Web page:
I have always been a big fan of planning. Early in my career, I managed large scale projects, which involved people, processes and information systems, sometimes I was required to cross continents and time zones. So, I always used very detailed work plans to manage the timeline and tasks. However, THERE IS such thing as too much detail with work plans, and at some point, regardless of the tool you are using, you will find yourself working for the tool instead of the tool work for you.
So, I decided to break down the various areas of the plans to high-level planning (using software products like MS Project or others with similar functionality) and daily task management checklists (using apps like Keep, Todoist or Trello).
I realized after testing at least ten apps while many applications for task and time management exist, there isn’t one that can replace the added value of sitting down with a pen and paper. It’s just faster, way more convenient, and therefore you will actually use it.
However, I wanted to know what others also thought. I came across a very interesting article on “Popular Science,” written by Amy Schellenbaum, who wrote: “Writing things down can make you feel better, mentally and physically.” Then she added: “…Once you’ve written down all the tiny things you need to get done, you give your brain the capacity and the encouragement to actually do the things.” and concluded: “The manual effort: It’s easy to underestimate the swell of satisfaction from making progress on something physical. To-do lists give nerds like me the thrill of checking something off. It’s a genuinely pleasurable experience.”
David Allen, the productivity guru, shared similar thoughts during a recent Wired.com interview: “A lot of tech people I know are going back to paper because a paper planner … there’s still no better tool than a paper planner.”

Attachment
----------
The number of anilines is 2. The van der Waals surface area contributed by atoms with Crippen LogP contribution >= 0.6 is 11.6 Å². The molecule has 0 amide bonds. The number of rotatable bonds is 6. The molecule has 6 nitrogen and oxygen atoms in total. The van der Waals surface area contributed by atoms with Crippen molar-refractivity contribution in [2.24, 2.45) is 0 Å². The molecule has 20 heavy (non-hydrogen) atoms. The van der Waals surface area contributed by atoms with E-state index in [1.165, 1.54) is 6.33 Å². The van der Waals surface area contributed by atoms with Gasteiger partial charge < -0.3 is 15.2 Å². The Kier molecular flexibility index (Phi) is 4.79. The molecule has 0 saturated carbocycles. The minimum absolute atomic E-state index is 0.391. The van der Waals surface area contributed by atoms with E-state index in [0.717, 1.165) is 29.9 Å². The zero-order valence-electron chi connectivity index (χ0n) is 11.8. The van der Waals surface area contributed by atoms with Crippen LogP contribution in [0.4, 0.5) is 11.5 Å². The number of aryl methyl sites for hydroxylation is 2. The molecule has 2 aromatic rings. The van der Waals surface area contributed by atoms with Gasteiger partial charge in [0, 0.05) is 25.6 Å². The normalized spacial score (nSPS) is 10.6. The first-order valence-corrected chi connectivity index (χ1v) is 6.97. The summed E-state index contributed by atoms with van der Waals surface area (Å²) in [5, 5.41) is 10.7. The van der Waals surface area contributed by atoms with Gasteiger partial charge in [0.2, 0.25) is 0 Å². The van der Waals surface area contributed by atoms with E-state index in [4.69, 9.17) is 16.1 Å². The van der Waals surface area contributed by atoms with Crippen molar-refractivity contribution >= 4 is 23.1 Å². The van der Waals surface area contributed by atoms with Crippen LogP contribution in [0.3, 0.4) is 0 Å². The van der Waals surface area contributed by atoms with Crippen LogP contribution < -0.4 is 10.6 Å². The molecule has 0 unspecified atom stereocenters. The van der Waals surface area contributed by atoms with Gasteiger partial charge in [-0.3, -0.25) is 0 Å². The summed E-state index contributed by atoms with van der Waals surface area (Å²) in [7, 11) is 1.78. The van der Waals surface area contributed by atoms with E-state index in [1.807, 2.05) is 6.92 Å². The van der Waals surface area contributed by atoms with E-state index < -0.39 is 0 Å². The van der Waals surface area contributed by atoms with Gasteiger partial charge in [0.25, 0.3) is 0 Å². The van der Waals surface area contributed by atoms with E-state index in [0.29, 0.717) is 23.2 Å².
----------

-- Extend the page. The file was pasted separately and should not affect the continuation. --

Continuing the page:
After I received reassuring statements, such as the above, I started designing my daily task one-pager.
There were two principles I wanted to follow in developing the tool:
1. I needed the ability to execute daily tasks without losing sight of the bigger picture, so I defined larger, more complex tasks as BIG BLOCKS and made sure that every day the first priority would be to complete a few small tasks that will get me closer to finishing A BIG BLOCK task.
2. I needed to find a way to prioritize, so I defined five priority levels: for today — BIG BLOCKS, A, B. For tomorrow/this week — “Can wait until tomorrow” and “Parking Lot.”
Now, all I needed to do was to act and complete my tasks. See a sample of my daily task manager below.
After using this system for a while, I could confidently say that for me, it worked better than any productivity app, and this is why:
It’s actually much faster!
I usually have my daily task manager open right next to me. Writing a new task is a one-click action (or two if you count picking up the pen). To do the same in an app, I need:
1. Pick up the phone.
2. Type my password.
3. Find the app.
4. Open the app.
5. Navigate to the task list.
6. Type task.
Paper saved me five clicks.
It prevents distractions.
I assume that your phone, just like mine, is one big distraction and enabling procrastination system. When you turn on your smartphone, you are bombarded with distractions, email notifications, Facebook alerts and a hundred other possible ways to get lost and waste time. When I used To-do list apps, I often picked up the phone to type in a task, saw my notifications, and eventually forgot why I picked up the phone in the first place.
It has a better field of vision.
Seeing your daily plan in full right in front of you clearly shows you everything you need to get things done. You can’t get that using a smartphone, even if it is a larger screen model.
My daily task page is printed on B5 paper, which is the equivalent of a 12" monitor!
It helps you remember your tasks.
It’s well a well-known fact, backed by research that writing things down helps commit them to memory, compared to typing them into a device. This is similar to what we experience when we ask someone to remind us to do something. Usually, if we ask for that help, we have better chances to remember even without the help.